A brief note on killing cancer cells in a dish

I am taking the Memorial Day holiday off. I will return next week (or even earlier if something comes up that I can’t resist blogging about). In the meantime, here’s a general principle that needs to be remembered in cancer research:

I would also add to that list: So does bleach. So does acid. So does alkali. So does pouring the media out of the dish and letting the cells dry out. So do a variety of lethal poisons. So does heat. So does cold. The list goes on.

The point, of course, is that it’s very easy to kill cells in a cancer dish. What is difficult is selectively killing cancer cells in the human body while not harming normal cells.

See you all next week!

Posted in: Basic Science, Cancer

Leave a Comment (14) ↓

14 thoughts on “A brief note on killing cancer cells in a dish

  1. Sawyer says:

    The take away lesson here is that all of our research on cancer is not controlled by academia, hospitals, or Big Pharma, but the ultimate puppet-master, Big Petri.

  2. vexorian says:

    This feels like a stupid question, but I’d rather make it than stay stupid:

    Does the impact of gun bullets actually kill cells?

  3. David Gorski says:

    Probably only a few by direct impact. But the bullets destroy the dish, cause all the media to leak out, and the cells dry out and die.

  4. Chris says:

    And if you can believe TV police shows there is also powder burns/residue.

  5. nickmPT says:

    Could be a new Clue game.

    Who killed the cancer?

    It was Dr. Gorski with the gun in the lab.

    The possibilities are endless (almost).

  6. windriven says:


    “Who killed the cancer?”

    The correct form would be:

    Who killed the cancer cells in the TARDIS with a Dalek.

  7. rdscptic says:

    Actually I am amazed the homeopaths haven’t tried this one already.

    Water (without “memory”, quantum magic, nano particles or any other mysticism) will also kill cancer cells in culture.

    Osmotic shock, for those who don’t get the mechanism.

  8. ProSubzero says:

    “Does the impact of gun bullets actually kill cells?”

    The force of bubbles popping in a culture can kill cells. I’d think a pressure wave from a bullet in media could be enough to lyse cells.

  9. lilady says:

    No need for a gun, Dr. Gorski. Hypotonic solution causes cell lysis.

    (Biology 101)

    (Perhaps, a gun is easier to procure, than a bag of sterile hypotonic solution)

  10. JayS says:

    I needed your political cartoon today! I read about the cancer-vitamin nonsense the other day, and sitting here today, Memorial Day, with a mad, self-appointed ambassador, war-mongering politician running around the Middle East, I really needed a reality check! I sincerely appreciate your humor! Thank you!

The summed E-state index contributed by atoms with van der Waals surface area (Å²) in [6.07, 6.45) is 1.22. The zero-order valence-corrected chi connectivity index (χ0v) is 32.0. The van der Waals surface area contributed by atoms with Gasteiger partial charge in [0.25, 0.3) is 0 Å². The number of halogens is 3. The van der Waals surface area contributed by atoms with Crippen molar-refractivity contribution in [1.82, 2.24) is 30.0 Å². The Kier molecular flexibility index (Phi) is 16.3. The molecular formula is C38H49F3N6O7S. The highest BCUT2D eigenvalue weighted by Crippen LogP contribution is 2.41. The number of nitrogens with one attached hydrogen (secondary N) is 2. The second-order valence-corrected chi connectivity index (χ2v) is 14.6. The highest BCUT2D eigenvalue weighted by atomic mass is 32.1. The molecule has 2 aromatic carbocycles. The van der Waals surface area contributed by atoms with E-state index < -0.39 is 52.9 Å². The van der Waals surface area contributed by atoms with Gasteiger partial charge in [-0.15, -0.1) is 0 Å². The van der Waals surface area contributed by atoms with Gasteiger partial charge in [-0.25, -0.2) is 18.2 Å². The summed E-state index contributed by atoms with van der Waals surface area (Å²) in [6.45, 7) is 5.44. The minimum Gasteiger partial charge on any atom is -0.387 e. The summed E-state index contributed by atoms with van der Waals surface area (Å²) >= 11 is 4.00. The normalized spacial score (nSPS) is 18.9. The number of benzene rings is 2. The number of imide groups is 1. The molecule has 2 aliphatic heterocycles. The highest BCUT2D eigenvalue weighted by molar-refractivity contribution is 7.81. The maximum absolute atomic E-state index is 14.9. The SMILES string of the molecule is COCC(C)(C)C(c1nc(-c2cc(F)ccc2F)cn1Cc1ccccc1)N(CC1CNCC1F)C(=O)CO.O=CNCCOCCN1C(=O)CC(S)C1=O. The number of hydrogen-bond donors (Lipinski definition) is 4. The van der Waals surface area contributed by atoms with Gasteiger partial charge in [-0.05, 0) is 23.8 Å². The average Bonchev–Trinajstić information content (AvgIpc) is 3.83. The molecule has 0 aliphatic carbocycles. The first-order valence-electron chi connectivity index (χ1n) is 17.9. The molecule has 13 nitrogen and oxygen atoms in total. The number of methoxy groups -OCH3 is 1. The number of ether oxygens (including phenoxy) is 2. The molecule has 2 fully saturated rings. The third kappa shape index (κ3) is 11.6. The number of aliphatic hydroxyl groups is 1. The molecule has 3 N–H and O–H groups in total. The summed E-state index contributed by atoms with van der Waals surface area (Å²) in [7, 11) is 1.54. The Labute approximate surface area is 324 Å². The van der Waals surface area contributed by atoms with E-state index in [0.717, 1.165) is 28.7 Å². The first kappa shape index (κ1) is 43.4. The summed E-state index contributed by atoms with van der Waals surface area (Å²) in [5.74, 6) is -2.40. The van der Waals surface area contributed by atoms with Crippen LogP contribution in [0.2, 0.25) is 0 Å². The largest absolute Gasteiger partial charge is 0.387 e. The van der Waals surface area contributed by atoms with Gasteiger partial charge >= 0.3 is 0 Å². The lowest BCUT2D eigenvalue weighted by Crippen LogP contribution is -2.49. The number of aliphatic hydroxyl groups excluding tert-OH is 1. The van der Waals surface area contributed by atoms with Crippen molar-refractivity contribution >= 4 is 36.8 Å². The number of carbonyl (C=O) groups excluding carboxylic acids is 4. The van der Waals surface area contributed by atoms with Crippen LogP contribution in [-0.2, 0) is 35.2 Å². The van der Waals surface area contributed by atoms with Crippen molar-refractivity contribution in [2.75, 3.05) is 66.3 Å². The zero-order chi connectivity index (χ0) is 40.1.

11. ebohlman says:

    windriven: Thanks. If I ever write up a spoof of a quack clinic, I’ll have to include “Dalek therapy” as one of the offered modalties.

    lilady: Come to think of it, in the US the manufacture and distribution of guns is subject to far less regulation than the manufacture and distribution of normal saline, let alone sterile water.

  12. DugganSC says:

    The comic comes from XKCD, which does a lot of spoofing of bad science, among other subjects, although I will note that Randall throws in “obvious jokes” in a lot of his charts which occasionally get confused for facts.

  13. ConspicuousCarl says:

    Here’s a list of things for which the state of Texas requires a special permit, and consent to search your property without a warrant:

    Texas hates nosy big government treating people like criminals based on what objects they buy… unless it’s part of the drug war! Then rubber hoses and glass bottles become a threat to national security.

  14. wildFungus says:

    This is so true and i agree with the author. It is easier to make treatment and kill cancer cells outside the body. Human body has many unique mechanism and unless researchers can show it can be used in human body without causing detrimental effect, one can not simple take the pride in stating that they have found something that can kill cancer cells outside the body. Same goes with animal models. Many treatments that have shown to work perfectly fine in animal model either did not show any effect on human body or caused devastating effect on the humans (TGN1412 monoclonal antibody controversy).

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